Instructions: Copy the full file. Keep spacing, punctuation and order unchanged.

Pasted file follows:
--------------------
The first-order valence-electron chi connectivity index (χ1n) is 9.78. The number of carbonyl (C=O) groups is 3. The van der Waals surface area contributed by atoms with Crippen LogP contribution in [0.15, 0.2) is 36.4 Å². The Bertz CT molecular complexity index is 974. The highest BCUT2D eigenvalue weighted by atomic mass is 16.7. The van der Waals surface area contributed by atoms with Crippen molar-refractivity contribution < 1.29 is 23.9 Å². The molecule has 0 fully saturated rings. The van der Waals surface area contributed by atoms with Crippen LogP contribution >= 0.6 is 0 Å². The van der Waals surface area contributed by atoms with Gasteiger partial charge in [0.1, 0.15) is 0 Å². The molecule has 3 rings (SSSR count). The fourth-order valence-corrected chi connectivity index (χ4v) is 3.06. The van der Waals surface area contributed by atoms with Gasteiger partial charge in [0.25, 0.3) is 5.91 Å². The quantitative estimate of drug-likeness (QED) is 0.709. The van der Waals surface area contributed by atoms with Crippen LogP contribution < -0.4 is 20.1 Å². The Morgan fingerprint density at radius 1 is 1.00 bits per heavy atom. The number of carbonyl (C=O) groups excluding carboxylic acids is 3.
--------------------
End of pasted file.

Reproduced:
The first-order valence-electron chi connectivity index (χ1n) is 9.78. The number of carbonyl (C=O) groups is 3. The van der Waals surface area contributed by atoms with Crippen LogP contribution in [0.15, 0.2) is 36.4 Å². The Bertz CT molecular complexity index is 974. The highest BCUT2D eigenvalue weighted by atomic mass is 16.7. The van der Waals surface area contributed by atoms with Crippen molar-refractivity contribution < 1.29 is 23.9 Å². The molecule has 0 fully saturated rings. The van der Waals surface area contributed by atoms with Crippen LogP contribution >= 0.6 is 0 Å². The van der Waals surface area contributed by atoms with Gasteiger partial charge in [0.1, 0.15) is 0 Å². The molecule has 3 rings (SSSR count). The fourth-order valence-corrected chi connectivity index (χ4v) is 3.06. The van der Waals surface area contributed by atoms with Gasteiger partial charge in [0.25, 0.3) is 5.91 Å². The quantitative estimate of drug-likeness (QED) is 0.709. The van der Waals surface area contributed by atoms with Crippen LogP contribution < -0.4 is 20.1 Å². The Morgan fingerprint density at radius 1 is 1.00 bits per heavy atom. The number of carbonyl (C=O) groups excluding carboxylic acids is 3.